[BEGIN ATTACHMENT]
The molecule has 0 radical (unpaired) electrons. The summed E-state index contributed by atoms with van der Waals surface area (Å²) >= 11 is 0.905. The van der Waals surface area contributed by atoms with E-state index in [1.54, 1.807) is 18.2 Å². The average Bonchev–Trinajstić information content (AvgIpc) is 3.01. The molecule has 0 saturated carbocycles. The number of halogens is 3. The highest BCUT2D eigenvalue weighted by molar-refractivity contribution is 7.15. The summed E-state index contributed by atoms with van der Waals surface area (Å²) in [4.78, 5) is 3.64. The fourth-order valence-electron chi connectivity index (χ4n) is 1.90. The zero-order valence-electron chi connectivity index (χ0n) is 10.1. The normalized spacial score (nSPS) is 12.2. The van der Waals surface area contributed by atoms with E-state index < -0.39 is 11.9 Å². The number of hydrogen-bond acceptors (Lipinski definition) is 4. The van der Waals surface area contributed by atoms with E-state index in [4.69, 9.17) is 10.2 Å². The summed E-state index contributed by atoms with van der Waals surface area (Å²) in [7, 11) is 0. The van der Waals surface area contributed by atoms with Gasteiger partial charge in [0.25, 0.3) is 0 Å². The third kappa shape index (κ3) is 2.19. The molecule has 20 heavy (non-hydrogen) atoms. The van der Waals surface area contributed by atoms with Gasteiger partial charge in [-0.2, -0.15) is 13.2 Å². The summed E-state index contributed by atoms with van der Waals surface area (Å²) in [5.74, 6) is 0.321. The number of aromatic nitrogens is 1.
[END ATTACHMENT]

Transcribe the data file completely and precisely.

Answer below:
The molecule has 0 radical (unpaired) electrons. The summed E-state index contributed by atoms with van der Waals surface area (Å²) >= 11 is 0.905. The van der Waals surface area contributed by atoms with E-state index in [1.54, 1.807) is 18.2 Å². The average Bonchev–Trinajstić information content (AvgIpc) is 3.01. The molecule has 0 saturated carbocycles. The number of halogens is 3. The highest BCUT2D eigenvalue weighted by molar-refractivity contribution is 7.15. The summed E-state index contributed by atoms with van der Waals surface area (Å²) in [4.78, 5) is 3.64. The fourth-order valence-electron chi connectivity index (χ4n) is 1.90. The zero-order valence-electron chi connectivity index (χ0n) is 10.1. The normalized spacial score (nSPS) is 12.2. The van der Waals surface area contributed by atoms with E-state index < -0.39 is 11.9 Å². The number of hydrogen-bond acceptors (Lipinski definition) is 4. The van der Waals surface area contributed by atoms with E-state index in [4.69, 9.17) is 10.2 Å². The summed E-state index contributed by atoms with van der Waals surface area (Å²) in [7, 11) is 0. The van der Waals surface area contributed by atoms with Gasteiger partial charge in [0.25, 0.3) is 0 Å². The third kappa shape index (κ3) is 2.19. The molecule has 20 heavy (non-hydrogen) atoms. The van der Waals surface area contributed by atoms with Gasteiger partial charge in [-0.2, -0.15) is 13.2 Å². The summed E-state index contributed by atoms with van der Waals surface area (Å²) in [5.74, 6) is 0.321. The number of aromatic nitrogens is 1.